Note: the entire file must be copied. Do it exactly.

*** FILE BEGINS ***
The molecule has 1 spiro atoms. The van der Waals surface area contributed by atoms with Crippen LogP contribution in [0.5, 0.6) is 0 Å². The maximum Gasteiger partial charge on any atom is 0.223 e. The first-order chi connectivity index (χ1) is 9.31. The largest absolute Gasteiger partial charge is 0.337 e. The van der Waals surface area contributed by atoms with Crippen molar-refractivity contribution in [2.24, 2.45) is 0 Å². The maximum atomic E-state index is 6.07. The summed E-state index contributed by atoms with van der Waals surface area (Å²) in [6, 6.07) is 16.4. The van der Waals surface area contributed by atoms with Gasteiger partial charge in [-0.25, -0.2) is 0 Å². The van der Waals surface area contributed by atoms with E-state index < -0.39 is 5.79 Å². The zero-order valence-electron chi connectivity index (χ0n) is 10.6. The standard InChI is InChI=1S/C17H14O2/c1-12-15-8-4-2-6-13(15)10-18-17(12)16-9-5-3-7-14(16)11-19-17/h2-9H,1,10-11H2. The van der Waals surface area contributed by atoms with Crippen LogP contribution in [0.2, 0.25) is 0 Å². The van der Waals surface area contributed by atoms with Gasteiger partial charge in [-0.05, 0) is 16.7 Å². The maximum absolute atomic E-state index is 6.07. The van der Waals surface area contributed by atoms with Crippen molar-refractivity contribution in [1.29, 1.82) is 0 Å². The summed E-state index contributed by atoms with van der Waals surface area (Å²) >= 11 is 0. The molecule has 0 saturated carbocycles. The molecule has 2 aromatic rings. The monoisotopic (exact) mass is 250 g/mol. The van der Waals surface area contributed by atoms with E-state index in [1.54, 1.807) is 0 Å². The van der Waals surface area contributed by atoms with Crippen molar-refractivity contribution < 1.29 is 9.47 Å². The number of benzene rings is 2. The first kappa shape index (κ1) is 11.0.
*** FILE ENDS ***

The molecule has 1 spiro atoms. The van der Waals surface area contributed by atoms with Crippen LogP contribution in [0.5, 0.6) is 0 Å². The maximum Gasteiger partial charge on any atom is 0.223 e. The first-order chi connectivity index (χ1) is 9.31. The largest absolute Gasteiger partial charge is 0.337 e. The van der Waals surface area contributed by atoms with Crippen molar-refractivity contribution in [2.24, 2.45) is 0 Å². The maximum atomic E-state index is 6.07. The summed E-state index contributed by atoms with van der Waals surface area (Å²) in [6, 6.07) is 16.4. The van der Waals surface area contributed by atoms with Gasteiger partial charge in [-0.25, -0.2) is 0 Å². The van der Waals surface area contributed by atoms with E-state index < -0.39 is 5.79 Å². The zero-order valence-electron chi connectivity index (χ0n) is 10.6. The standard InChI is InChI=1S/C17H14O2/c1-12-15-8-4-2-6-13(15)10-18-17(12)16-9-5-3-7-14(16)11-19-17/h2-9H,1,10-11H2. The van der Waals surface area contributed by atoms with Crippen LogP contribution in [0.2, 0.25) is 0 Å². The van der Waals surface area contributed by atoms with Gasteiger partial charge in [-0.05, 0) is 16.7 Å². The maximum absolute atomic E-state index is 6.07. The van der Waals surface area contributed by atoms with Crippen molar-refractivity contribution in [1.29, 1.82) is 0 Å². The summed E-state index contributed by atoms with van der Waals surface area (Å²) >= 11 is 0. The molecule has 0 saturated carbocycles. The molecule has 2 aromatic rings. The monoisotopic (exact) mass is 250 g/mol. The van der Waals surface area contributed by atoms with E-state index in [1.54, 1.807) is 0 Å². The van der Waals surface area contributed by atoms with Crippen molar-refractivity contribution < 1.29 is 9.47 Å². The number of benzene rings is 2. The first kappa shape index (κ1) is 11.0.